Finding Wine Spectator's Top 10 by Seeking out Dusty-Bottled Retailers Off the Grid

Monday, November 19, 2012

Looking to find wines from Wine Spectator's Top 100 list? Especially for wines in the Top 10 I've found -- usually the most convenient and efficient way to find specific wines -- to be less effective than usual due to listings that lag fast changing inventory. A better approach, I think, is to seek out dusty-bottled stores off the grid and make phone calls.

Some might call the pursuit of the Top 10 wines to be a fool's errand. I disagree. In choosing their Top 10 wines, their senior editors get together and taste a bunch of candidates wines and come to a consensus on the Top 10. This is different than how they normally taste whereby a single editor determine's a wine's rating. So you've got a lot of respected palates agreeing on the top wines, so as long as you don't pay a premium for the Top 10 wines you're getting some of the better values in wine today.

But how do you find them? You've got to act fast and, I think, you've got to employ unconventional techniques. You've got to look where deal hounds aren't looking.

A friend tipped me off that a retailer about 20 miles away had the #7 Shea Willamette Valley Pinot Noir for $44.99 before 15% off a case. $38.29. I wonder how he found it because the retailer does have an e-commerce site, but it's not listed on wine-searcher. Making matters worse for this wine, Shea supplies grapes for a lot of other producers so listings for other wines make it hard to perform a precise string match.

They did indeed have a listing on their site for 11 bottles of 2009 Shea Pinot Noir, but during the course of the week the listing changed to the 2010. Vintage variation being a real thing in Oregon I thought it was a mistake that was corrected after they got a lot of calls about the 2009. But they also had a listing for the 2009 Anderson's Conn Valley Reserve for the impossibly-low price of $23.99. I had to go down there and see what was going on.

So I get there and wouldn't you know it, there's 11 bottles of 2009 Shea Pinot Noir on the shelves for $44.99! I load up a basket and start eyeing other bottles to round out my case. The 2009 Anderson's Conn Valley was, sure enough, a listing for another wine - the Prologue. Good thing I didn't order a case for delivery and then have to get into an ugly discussion about returning it (including shipping costs).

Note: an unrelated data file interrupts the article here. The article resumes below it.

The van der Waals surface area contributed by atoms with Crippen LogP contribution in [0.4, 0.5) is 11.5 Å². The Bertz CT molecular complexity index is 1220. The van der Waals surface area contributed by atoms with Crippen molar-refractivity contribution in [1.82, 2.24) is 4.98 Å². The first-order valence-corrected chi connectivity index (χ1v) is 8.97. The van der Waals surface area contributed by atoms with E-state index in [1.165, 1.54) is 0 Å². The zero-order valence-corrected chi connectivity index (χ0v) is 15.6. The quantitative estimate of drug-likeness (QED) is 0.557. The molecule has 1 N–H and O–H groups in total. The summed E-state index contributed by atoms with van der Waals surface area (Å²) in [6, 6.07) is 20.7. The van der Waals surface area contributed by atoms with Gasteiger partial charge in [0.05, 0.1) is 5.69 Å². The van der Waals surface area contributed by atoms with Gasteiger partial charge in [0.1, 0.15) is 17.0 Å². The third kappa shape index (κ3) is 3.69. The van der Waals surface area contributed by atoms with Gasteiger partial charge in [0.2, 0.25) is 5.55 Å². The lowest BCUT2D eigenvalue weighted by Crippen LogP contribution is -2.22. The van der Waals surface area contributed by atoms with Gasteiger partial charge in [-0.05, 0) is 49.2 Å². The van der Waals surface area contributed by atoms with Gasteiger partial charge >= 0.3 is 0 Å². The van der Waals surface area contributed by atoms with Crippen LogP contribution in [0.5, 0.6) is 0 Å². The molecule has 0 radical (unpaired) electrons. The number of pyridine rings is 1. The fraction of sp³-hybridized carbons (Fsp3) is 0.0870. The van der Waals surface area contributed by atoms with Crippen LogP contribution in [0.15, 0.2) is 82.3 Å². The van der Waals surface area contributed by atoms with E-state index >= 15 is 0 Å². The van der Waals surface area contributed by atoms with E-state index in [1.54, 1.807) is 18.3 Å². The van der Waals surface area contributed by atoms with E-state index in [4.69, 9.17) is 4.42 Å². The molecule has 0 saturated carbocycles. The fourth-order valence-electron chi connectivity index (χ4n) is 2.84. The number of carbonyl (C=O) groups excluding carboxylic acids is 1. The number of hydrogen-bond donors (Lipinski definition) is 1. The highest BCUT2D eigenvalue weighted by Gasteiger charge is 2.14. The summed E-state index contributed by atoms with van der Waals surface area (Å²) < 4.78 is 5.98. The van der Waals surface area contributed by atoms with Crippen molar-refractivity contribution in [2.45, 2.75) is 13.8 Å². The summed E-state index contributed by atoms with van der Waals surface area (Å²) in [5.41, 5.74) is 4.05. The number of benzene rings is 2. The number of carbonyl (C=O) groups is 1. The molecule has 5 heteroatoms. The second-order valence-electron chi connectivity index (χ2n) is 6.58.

Then I spotted a stack of 2009 Beringer Knight's Valley Cab for $21.99/btl before discount (not the reserve, but still a 91 point WS wine). High volume retailers are on to the 2010s by now so it was great to see the 2009 still for sale. Again Wine-Searcher doesn't turn this one up, but it's because the wrong vintage is listed on their site. They list the 2006 but it's the 2009 they've got stacks of!

I asked the wine director there what the heck was going on with the inconsistencies between the store and the website. He says he runs the bricks and mortar wine business and someone else runs the website.

So I'm thinking I may be on to something. Even for a retailer with an e-commerce site there's all kinds of hidden gems popping up because of inconsistent vintages being listed. Imagine the gems that might be out there for retailers without e-commerce sites. Heck, without websites! The way to find these wines is to look in wine shops off the beaten path. Off the grid. Away from Wine-Searcher types like myself.

Of course, just as I say this I happened to find a bottle of 2008 Shafer Relentless via Wine-Searcher at a nearby MA retailer for $35.99. A $60 release price wine, it was correctly listed as being Wine Spectator's Wine of the Year. But also, incorrectly, from France. (?) After some quick back and forth with the retailer we discovered quite a mix-up of SKUs. They actually had the 2009 Relentless (not the 2008) but it was $74.99. The $35.99 listing was for a bottle of 2008 St. Cosme Gigondas (hence the part about the Relentless being from France). Crazy stuff.

I don't get mad about mix-ups like these at this point. I actually find it interesting. So long as I don't get into a sticky situation where a jerky retailer ships me the wrong stuff then get contentious about rectifying the situation.

One strategy this makes me consider: Use Wine-Searcher to find retailers who list availability of back vintages who might not have updated to newer vintages yet. Then pick up the phone and call them. You never know what a retailer has, and neither do they it seems, until you have it in your hands.

Wine online: What a fun and chaotic circus.

Wine Spectator is set to release their Top 100 list today (in addition to their reveal last week of the Top 10). They have free site access through November 27th, 2012 so check it out.

Question of the Day: What tips and tricks have you found work well for tracking down hot wines like these?


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